SALEM, Ore. - Saying it "sold the State of Oregon a lie" about its ability to deliver a Patient Protection and Affordable Care Act (ACA) insurance exchange, Oregon sued Oracle America Inc. on Aug. 22 for allegedly fraudulently inducing hundreds of millions of dollars in contracts but delivering only "abysmal" work described as "seemingly configured 'by a kindergartner'" (Ellen Rosenblum, et al. v. Oracle America Inc., et al., No. 14C20043, Ore Cir., Marion Co.).
PITTSBURGH - The filed-rate doctrine precludes the antitrust claims of individual and some small-group purchasers of health insurance against insurer Highmark Inc. and health care provider University of Pittsburgh Medical Center (UPMC), but the filed-rate doctrine may not be applicable to claims of small-group purchasers that asserted a measure of damages based on unregulated rates, a federal judge in Pennsylvania ruled Aug. 21 in granting in part the purchasers' motion for leave to file a third amended complaint (Royal Mile Company, Inc., et al. v. UPMC, et al. No. 2:10-cv-01609, W.D. Pa.; 2014 U.S. Dist. LEXIS 116224).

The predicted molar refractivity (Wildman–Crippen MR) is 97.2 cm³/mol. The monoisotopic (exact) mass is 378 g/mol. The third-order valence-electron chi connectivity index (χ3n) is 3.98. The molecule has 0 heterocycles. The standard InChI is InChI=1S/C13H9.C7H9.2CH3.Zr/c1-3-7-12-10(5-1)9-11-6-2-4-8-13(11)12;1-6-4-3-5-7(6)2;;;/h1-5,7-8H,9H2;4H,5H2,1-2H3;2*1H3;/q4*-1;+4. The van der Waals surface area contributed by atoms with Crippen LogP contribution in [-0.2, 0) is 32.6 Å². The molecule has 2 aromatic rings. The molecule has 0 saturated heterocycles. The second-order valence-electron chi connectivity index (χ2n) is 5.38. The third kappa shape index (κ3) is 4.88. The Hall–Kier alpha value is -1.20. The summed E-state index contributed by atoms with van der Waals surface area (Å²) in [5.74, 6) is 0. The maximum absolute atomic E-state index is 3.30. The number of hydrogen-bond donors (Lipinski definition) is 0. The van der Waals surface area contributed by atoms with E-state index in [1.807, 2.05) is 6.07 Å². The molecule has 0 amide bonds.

CHICAGO - An Illinois federal judge on Aug. 22 denied a health plan sponsor and insurer summary judgment on a breach of fiduciary claim in a health care denial of benefits dispute, saying a summary judgment motion was not the proper forum for deciding the issue (James E. Killian v. Concert Health Plan, et al., No. 07-4755, N.D. Ill.; 2014 U.S. Dist. LEXIS 116835).